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I do not have previlage to use crontab -e to run my script. Is there other way to periodically run my script? Basically I need to run it once a week.

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4 Answers

If enabled and installed, you can use the at command. However it is a one time only scheduling....you'd have to run a new at command within the thing that you wanted rescheduling.

Check out the man pages for help on the at command.

But remember, it is not always installed/enabled on all Linux/UNIX systems.

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And somebody who doesn’t have the privilege to use cron might not be able to run at, either. –  Scott Feb 9 '13 at 21:43
    
True, in general, cron and at are administered via two different access lists. –  mdpc Feb 9 '13 at 21:44
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The REAL answer to this is to contact your friendly neighborhood systems administrator, explain your problem, and ask them to enable cron access for you. You should explain how your program runs, its resource requirements, and generally make a promise that you will not harm the system if you get cron access privs.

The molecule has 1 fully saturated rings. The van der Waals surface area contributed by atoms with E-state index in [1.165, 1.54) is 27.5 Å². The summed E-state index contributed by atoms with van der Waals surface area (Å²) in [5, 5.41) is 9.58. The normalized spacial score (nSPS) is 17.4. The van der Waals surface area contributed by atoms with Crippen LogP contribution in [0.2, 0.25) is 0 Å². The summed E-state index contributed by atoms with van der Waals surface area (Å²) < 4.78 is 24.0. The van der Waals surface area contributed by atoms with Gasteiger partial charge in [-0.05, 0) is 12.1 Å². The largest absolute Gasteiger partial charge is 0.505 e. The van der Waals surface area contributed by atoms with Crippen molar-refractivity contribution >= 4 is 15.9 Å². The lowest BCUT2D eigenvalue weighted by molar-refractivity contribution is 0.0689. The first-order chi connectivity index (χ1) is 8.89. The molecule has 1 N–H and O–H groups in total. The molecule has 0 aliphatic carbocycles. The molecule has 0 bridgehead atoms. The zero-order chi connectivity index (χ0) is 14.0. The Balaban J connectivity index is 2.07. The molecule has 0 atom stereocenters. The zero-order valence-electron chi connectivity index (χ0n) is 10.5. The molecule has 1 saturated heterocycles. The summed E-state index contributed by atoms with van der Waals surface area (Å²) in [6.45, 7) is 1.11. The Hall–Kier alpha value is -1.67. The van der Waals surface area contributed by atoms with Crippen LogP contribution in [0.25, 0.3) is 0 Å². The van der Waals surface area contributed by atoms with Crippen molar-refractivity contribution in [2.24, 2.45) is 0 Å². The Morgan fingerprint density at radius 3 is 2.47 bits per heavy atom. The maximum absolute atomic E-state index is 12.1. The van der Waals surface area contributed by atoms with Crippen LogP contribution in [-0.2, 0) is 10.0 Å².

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shouldn't you be posting both of these as one answer? –  Journeyman Geek Feb 10 '13 at 10:04
    
I figured they were two completely different answers. –  mdpc Feb 11 '13 at 0:35
    
Even if they were, its accepted practice to post them together. "You can do X, or alternatively Y" rather than posting two answers. –  Journeyman Geek Feb 11 '13 at 0:49
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If you can't/don't want to keep a terminal open, you could run it in GNU Screen/tmux or with nohup.

Examples:

screen sh -c 'while sleep 7d; do mycommand; done'

or

tmux 'while sleep 7d; do mycommand; done'

Note: these commands will run mycommand the first time after a week and then periodically, not directly. Change according to preference.

See the projects' documentation for more info on attaching/detaching sessions.

(7d is GNU specific, I believe. Just put 604800 there instead if the sleep version only supports seconds.)

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As a systems administrator, I really hate seeing these type of things. They take up job slots, and are not very reliable, if the machine gets booted, then the job of course stops and thus you have a problem. –  mdpc Feb 9 '13 at 21:41
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Another approach would be to have a cronjob running on a different machine, that uses ssh to execute a certain command on the target server. If you set up key based login, this will be easy.

Just set up a cronjob on another machine that looks like e.g.

0 0 * * 7   /usr/bin/ssh remoteuser@remotehost mycommand

With the exception of the remote server being offline at the execution time, this would be reliable over remote server restarts and other things.

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I'm sure an admin would be happy about this one. –  mdpc Feb 11 '13 at 0:35
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